ITAR amendment builds on and advances FedRAMP principles

April 6, 2020

The U.S. government has taken an important step in extending the reach of its Federal Risk and Authorization Management Program (FedRAMP) initiative, using it as the cornerstone for a new data encryption carve-out in one of the most important functional areas anywhere.

The International Traffic in Arms Regulations (ITAR) are designed to keep America and her allies safe, setting out criteria and authorities for the export and import of defense products and services. Like many other domains where FedRAMP functions, it’s a policy area where security is paramount, and there is no margin for error: any breach could have widely devastating consequences for months or years.

That’s why subject specialists were celebrating December 26, when the government issued a new amendment to the ITAR that modernizes and unifies the role of end-to-end encryption in securing sensitive data and enabling cloud modernization. For companies connected with the Defense Industrial Base (DIB), the amendment is proof positive that FedRAMP-compliant solutions—from ERP, to supply chain, to manufacturing execution and more—meet ITAR requirements.

After more than four years of painstaking deliberation, the new rule “promises to dramatically improve data security while lowering costs and enhancing the productivity of our defense industrial base,” according to John Ackerly, a former White House technology policy advisor, and Robert Monjay, a former U.S. foreign policy officer.

“Unless you are familiar with the complexities of the ITAR and export policies in general, this news may not be on your radar,” they write for NextGov. But “know this: the impact of this new ruling extends far beyond manufacturers of defense-related items (including satellites, drones, Internet-of-things sensors, and much more).”

And for anyone who’s been relying on FedRAMP as a touchstone for data security, the interesting twist is that it’s also the certification behind protecting Controlled Unclassified Information (CUI) in the cloud, which requires data to be secured using cryptographic modules compliant with FIPS 140-2 and other procedures and security controls specified in current U.S. National Institute for Standards and Technology (NIST) publications. “When you use a cloud service provider with built-in compliance measures, you can rest assured that your company can meet compliance that is dependent on FedRAMP controls, such as ITAR and DFARS [the Defence Federal Acquisition Regulation Supplement],” FTP Today reported in June 2019.

Encrypted data is no longer an ‘export’

That makes FedRAMP the cornerstone for what Ackerly and Monjay herald as “a new data protection paradigm, one which we expect will both drive cloud adoption and enhance data security for organizations handling extremely sensitive data.”

Under the amendment, “technical data protected with end-to-end encryption, such that it cannot be accessed by foreign entities, is no longer considered to be ‘exported’ under ITAR,” they explain. “As a result, organizations no longer have to apply and wait for an export license to share data with authorized individuals, domestically or overseas.”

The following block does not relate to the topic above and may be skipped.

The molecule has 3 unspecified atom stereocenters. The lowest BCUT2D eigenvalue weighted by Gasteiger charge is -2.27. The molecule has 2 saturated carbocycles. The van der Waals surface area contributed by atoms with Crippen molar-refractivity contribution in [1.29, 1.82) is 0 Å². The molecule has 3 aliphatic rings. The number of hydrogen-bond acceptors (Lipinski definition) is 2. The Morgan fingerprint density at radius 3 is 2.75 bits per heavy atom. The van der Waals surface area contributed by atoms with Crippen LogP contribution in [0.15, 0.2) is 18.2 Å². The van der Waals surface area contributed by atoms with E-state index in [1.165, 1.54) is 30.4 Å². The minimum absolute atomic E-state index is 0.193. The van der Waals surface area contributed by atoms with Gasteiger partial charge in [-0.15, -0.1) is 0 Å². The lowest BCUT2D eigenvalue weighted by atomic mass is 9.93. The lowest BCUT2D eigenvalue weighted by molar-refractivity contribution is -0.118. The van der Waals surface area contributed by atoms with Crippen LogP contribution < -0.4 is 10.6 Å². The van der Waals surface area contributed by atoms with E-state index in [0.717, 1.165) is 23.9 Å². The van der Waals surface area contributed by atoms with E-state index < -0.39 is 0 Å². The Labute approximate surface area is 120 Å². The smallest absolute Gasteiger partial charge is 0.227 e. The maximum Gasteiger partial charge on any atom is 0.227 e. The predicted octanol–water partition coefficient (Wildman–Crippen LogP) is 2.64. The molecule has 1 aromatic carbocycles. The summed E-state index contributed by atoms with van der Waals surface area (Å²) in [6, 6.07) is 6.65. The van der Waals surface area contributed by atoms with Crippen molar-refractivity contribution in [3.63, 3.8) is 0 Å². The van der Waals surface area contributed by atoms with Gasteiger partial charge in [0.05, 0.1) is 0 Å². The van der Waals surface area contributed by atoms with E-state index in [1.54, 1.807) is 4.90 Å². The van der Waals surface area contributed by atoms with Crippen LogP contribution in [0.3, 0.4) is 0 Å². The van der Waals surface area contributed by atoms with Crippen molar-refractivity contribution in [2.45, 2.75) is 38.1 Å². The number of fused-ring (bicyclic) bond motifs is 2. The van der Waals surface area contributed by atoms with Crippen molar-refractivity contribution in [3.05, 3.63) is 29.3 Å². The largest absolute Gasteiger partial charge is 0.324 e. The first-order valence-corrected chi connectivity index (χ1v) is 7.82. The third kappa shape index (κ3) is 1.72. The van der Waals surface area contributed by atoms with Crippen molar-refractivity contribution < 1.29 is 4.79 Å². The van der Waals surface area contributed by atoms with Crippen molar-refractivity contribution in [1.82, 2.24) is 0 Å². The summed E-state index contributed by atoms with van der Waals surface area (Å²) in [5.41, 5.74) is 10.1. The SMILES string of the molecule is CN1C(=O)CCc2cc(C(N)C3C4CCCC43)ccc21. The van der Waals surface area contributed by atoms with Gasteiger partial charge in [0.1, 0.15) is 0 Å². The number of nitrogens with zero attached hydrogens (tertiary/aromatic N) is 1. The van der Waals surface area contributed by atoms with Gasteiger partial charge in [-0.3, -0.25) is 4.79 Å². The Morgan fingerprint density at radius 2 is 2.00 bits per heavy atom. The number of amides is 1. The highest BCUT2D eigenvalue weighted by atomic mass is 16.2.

The two authors call that “a significant step toward the U.S. recognizing the powerful roles that encryption and control play in data security and privacy. In a single stroke, the State Department “has freed ITAR-compliant organizations from an antiquated approach to security,” saving them the thousands of hours and tens of millions of dollars they previously devoted to meeting ITAR’s geolocation and access requirements.

Which means that, “where the sharing of ITAR technical data was previously a roadblock, it is now an opportunity to unlock innovation within the heavy manufacturing, aerospace and defense, defense contracting, and telecommunications industries.”

A FedRAMP principle in practice

Even more important to Ackerly and Monjay is the recognition that “securing data at the network level is no longer sufficient or productive; a data-centric approach is required for optimal security, while empowering organizations to collaborate, innovate, and push their business forward.”

It’s an evolution that FedRAMP made possible, by providing the digital security backbone on which other programs and agencies can build. And, appropriately enough, the new ITAR amendment supports the philosophy and approach that FedRAMP is meant to entrench across the public sector.

“It is our hope that ITAR’s encryption carve-out represents both an intersection of security and privacy and a digital transformation that will inspire other organizations, across all industries, to shake their legacy approach to cybersecurity, and begin to realize the benefits of a secure digital workplace,” Ackerly and Monjay write. “If this new rule is any indication, organizations can trust that both the security and privacy communities, as well as the U.S. government, are focused on empowering organizations and individuals to have complete control over their data by knowing where it is and who has access.”

Download the how-to guide: “10 steps to public sector data security”

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